To your second point, though, no. No one is conflating stories and novels, or saying they;re the same thing. But you do use some of the same mechanics in each, i.e. plot and character arcs, scene, dialog, etc. A better analogy would probably be learning how to make a feature length film by taking a class in which five minute shorts, out of necessity, are what’s taught.

  19. @Hue

    I think we’re pretty close on this. As to short stories, I guess my mind is coloured at the moment by the enormous Complete Stories of Clarice Lispector, in which the short story often jettisons or simply omits those mechanics in favour of what’s uniquely available to a small format (like off-putting difficulty and abstraction). I guess the short story as commonly taught is a commercial story, the same way that the short film hewing closest to traditional storytelling is probably the advertisement, but it’s these stories I’m least interested in. Maybe a better way to put it is that by using the short story to teach novel writing, the short story is actually getting the shaft. Encouraging writers to write stories that can all be mashed together into a saleable book only perpetuates this mindset that I’ve just decided is one that exists in Academia.

  20. Butt,

    Short stories are taught in MFA programs to teach fiction mechanics, that’s it. I think I may have given the wrong impression–they aren’t taught expressly in order to facilitate novels, although certainly many MFA students are in the process of writing novels (you pretty much have to write one to publish, with a few short story collection exceptions). It probably is true that the commercial story (i.e. one with plot and characters that do things and change), are privileged, as the mechanics involved in writing that kind of story are teachable, as opposed to Barthelmeian flashes of incandescent brilliance. People certainly did write those types of stories in my program–it wasn’t discouraged, but yeah, the bulk of stuff produced was relatively mainstream, as you would expect. There are some top programs that privilege experimental work, though, Brown and UNC Wilmington among them.

  21. I think this may be spreading well beyond the halls of academia.

    Watched a bit of a reality show called “North Woods Law” last Sunday, following the game wardens of the Maine woods. Way “up” Maine, a grandmother had let her 9-year old grandson ride an ATV (illegal for under ten-year-olds) and he nearly drowned trying to cross a fast-moving creek after the spring thaw. The little boy had just been saved, and the grandmother commented that she “had PTSD from this.” 80 years ago, I expect in a similar situation she would have said “By the Jeezus! I’m in a right fluttered state!”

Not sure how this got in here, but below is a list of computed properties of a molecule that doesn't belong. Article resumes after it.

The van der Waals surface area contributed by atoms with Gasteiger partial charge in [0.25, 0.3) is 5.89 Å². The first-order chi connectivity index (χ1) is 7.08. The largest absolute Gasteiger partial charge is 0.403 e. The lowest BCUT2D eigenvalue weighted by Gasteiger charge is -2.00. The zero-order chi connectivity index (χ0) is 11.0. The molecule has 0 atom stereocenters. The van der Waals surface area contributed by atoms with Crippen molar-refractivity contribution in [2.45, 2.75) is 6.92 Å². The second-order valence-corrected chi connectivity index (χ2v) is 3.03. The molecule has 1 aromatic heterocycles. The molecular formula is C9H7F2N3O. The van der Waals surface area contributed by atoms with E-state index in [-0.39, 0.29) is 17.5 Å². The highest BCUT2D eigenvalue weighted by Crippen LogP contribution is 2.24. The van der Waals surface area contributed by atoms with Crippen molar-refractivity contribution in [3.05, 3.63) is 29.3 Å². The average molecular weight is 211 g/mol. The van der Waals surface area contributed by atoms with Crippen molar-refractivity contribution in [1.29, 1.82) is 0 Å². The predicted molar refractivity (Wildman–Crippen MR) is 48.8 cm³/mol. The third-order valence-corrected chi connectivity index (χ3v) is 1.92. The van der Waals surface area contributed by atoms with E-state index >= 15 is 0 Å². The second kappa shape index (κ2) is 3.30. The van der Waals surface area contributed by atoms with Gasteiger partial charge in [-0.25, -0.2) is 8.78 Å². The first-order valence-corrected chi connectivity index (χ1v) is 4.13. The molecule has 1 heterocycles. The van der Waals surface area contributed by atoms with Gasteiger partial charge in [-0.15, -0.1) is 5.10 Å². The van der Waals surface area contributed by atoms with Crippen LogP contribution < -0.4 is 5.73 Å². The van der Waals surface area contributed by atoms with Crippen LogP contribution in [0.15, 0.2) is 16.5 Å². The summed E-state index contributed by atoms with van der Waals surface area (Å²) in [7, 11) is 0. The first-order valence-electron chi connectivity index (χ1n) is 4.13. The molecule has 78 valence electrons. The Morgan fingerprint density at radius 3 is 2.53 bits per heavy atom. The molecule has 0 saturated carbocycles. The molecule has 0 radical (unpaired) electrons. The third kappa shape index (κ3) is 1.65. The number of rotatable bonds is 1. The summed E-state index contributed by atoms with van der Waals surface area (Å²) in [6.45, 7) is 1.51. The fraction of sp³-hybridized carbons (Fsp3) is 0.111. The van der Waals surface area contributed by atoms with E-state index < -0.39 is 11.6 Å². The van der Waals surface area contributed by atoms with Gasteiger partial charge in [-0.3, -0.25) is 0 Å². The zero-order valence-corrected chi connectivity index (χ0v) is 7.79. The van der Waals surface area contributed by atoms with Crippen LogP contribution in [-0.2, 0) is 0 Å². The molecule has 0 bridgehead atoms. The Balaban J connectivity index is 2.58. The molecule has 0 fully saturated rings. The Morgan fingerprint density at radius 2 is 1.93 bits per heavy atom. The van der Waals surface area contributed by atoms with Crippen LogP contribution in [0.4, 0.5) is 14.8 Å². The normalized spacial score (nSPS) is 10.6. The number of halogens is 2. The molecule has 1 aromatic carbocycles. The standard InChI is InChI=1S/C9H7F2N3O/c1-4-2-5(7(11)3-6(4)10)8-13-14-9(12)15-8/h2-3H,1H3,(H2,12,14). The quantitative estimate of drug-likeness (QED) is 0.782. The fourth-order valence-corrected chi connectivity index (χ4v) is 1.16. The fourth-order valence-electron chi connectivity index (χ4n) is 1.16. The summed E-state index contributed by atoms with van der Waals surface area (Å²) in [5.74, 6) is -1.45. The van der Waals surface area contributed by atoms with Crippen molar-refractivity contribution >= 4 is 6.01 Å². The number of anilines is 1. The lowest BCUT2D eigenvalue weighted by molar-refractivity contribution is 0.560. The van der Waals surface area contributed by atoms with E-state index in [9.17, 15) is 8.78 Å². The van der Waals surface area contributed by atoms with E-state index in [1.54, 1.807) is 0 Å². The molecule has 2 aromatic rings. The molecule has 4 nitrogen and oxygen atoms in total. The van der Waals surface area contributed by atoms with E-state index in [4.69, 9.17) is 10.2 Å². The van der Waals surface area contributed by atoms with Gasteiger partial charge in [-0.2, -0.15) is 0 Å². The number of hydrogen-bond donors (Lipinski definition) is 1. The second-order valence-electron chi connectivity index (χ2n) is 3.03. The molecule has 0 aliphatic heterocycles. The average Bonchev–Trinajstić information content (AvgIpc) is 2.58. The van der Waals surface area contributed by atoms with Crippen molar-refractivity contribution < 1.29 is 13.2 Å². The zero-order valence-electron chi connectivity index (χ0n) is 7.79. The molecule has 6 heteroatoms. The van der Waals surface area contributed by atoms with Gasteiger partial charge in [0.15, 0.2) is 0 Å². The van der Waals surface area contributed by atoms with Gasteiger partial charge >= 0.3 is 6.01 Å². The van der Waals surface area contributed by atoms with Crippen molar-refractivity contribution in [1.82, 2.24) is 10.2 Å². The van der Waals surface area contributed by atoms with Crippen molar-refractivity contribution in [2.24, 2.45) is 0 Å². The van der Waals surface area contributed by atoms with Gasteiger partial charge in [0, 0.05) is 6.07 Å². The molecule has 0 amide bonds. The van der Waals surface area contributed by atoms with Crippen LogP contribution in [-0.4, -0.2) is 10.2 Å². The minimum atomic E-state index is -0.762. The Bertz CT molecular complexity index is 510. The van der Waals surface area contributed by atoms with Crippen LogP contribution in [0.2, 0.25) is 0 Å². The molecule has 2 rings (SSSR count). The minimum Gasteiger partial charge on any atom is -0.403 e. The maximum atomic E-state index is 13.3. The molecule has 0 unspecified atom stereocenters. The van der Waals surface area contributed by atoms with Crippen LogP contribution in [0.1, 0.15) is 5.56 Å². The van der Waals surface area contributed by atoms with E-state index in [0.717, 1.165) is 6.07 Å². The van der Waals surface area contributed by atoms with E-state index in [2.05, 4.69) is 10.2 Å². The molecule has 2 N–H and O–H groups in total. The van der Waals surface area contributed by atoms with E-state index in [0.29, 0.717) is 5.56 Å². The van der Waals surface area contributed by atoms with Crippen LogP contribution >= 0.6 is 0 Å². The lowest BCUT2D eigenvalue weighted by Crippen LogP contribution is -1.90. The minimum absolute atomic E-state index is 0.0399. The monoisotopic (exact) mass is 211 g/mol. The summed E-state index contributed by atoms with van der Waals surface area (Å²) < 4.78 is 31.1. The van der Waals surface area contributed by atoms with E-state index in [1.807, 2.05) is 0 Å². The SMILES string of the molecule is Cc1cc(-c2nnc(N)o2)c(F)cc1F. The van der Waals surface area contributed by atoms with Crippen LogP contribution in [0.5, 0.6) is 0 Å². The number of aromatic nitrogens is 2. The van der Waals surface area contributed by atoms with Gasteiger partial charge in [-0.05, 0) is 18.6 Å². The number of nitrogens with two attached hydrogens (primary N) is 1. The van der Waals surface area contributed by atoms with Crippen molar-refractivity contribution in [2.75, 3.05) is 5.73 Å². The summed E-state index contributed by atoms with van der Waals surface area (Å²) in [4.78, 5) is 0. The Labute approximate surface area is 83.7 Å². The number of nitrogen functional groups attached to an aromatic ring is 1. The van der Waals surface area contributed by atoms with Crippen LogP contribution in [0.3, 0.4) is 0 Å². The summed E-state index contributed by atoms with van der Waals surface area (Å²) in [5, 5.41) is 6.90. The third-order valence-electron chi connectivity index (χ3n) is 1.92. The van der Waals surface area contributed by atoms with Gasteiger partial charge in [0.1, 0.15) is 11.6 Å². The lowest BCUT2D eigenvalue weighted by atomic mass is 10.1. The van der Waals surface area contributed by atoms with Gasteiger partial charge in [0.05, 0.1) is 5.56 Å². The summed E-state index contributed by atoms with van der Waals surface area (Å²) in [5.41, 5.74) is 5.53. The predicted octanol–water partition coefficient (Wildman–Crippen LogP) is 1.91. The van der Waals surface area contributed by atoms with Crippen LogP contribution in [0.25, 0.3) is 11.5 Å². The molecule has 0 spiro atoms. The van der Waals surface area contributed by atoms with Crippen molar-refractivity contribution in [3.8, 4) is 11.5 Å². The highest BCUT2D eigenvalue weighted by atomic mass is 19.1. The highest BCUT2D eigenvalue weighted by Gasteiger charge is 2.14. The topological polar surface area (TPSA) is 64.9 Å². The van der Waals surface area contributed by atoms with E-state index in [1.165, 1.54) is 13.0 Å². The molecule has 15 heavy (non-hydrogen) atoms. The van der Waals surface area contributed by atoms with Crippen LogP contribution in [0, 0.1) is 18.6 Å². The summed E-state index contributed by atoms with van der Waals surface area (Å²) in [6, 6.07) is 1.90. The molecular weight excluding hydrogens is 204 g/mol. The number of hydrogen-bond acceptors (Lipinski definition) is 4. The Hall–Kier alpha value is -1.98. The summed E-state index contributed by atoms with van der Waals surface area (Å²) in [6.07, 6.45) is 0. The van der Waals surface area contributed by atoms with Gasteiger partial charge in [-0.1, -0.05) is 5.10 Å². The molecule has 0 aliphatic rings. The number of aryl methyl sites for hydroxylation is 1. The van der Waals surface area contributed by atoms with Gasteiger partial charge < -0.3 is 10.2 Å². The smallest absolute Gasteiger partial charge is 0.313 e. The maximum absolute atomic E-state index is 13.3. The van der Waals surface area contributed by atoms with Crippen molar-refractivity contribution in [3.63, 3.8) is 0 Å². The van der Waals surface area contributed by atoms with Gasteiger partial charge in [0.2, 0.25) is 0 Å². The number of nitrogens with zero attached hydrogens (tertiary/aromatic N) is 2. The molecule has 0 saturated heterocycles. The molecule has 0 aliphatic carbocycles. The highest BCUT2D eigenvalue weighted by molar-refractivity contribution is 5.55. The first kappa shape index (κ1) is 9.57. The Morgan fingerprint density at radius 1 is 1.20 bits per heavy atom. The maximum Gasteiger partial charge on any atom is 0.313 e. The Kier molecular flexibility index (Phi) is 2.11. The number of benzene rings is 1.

The citizens of rural Maine are quite adept at diagnosing themselves in 2016, thank you very much!

    Moe Murph
    Regularly Terrifying Herself with On-Line Medical Assessment Tools

  22. Moe – way to bring in back to the topic, and good point made about the pathologising of the Human Condition.

  23. @Heather

    Our diagnostic tools simply filling in for bad omens and demons, perhaps? In 5,000 years, both may be viewed as primitive tools. : )

    HIGHLY recommend the non-fiction book “The Spirit Catches You and You Fall Down: A Hmong Child, Her American Doctors, and the Collision of Two Cultures” – Anne Fadiman which deals with some of these issues in a slightly different context.


    M. Murphy/Moe Murph

  24. I enjoyed reading this. I have to say though that writing is like wine. It matures with age. There is noting wrong with starting with short stories and building one’s confidence, style and depth. Over time, just about anyone with a certain degree of talent will make it if they keep at it. Time is the ultimate antidote to poor writing, as far as the writer keeps at it. Heaping enormous pressure on young writers tends to cramp their style or even crush their confidence. They ought to take it one day at a time, starting with short stories if they choose to and then graduating to more extended and complex work. It has been shown over and over again that the older one gets, the better they become, in terms of writing. Time does the magic for those who linger.

  25. MFA defenders are quick to remind everyone else that their degree was free because of their stipend and assistantship (except for the very top programs which pay you just to write). But this overlooks the opportunity cost of graduate school in general, particularly in the humanities.

    If you have a BA in the humanities, you can find a job that pays double your MFA stipend. It may not be glamorous work, but you can still write part-time. And besides, if you have to teach during your MFA or take literature classes, you obviously are not writing full-time anyway. so the idea of doing an MFA to get time to write makes no sense.

    I’m in graduate school because the research that I want to do depends on me being situated in the academy. My plan of eventually getting tenure probably won’t happen, and I know that it’s a foolish to expect that. But I literally cannot do the type of work I am doing outside of academia.

    That is never true for an MFA.

  26. In early 1981 that was when I had my first hospitalization for mental problems and the psychiatrist in Welland Hospital said he could find nothing wrong? My Mom took me to the Psychiatrist in St. Catharines, Ontario, Canada, and I was put under psychiatric care the Head of Psychiatry there? I was not told much. I did not have Internet Access in 1981. I was given pills and injections to see what would do good, and what would do wrong.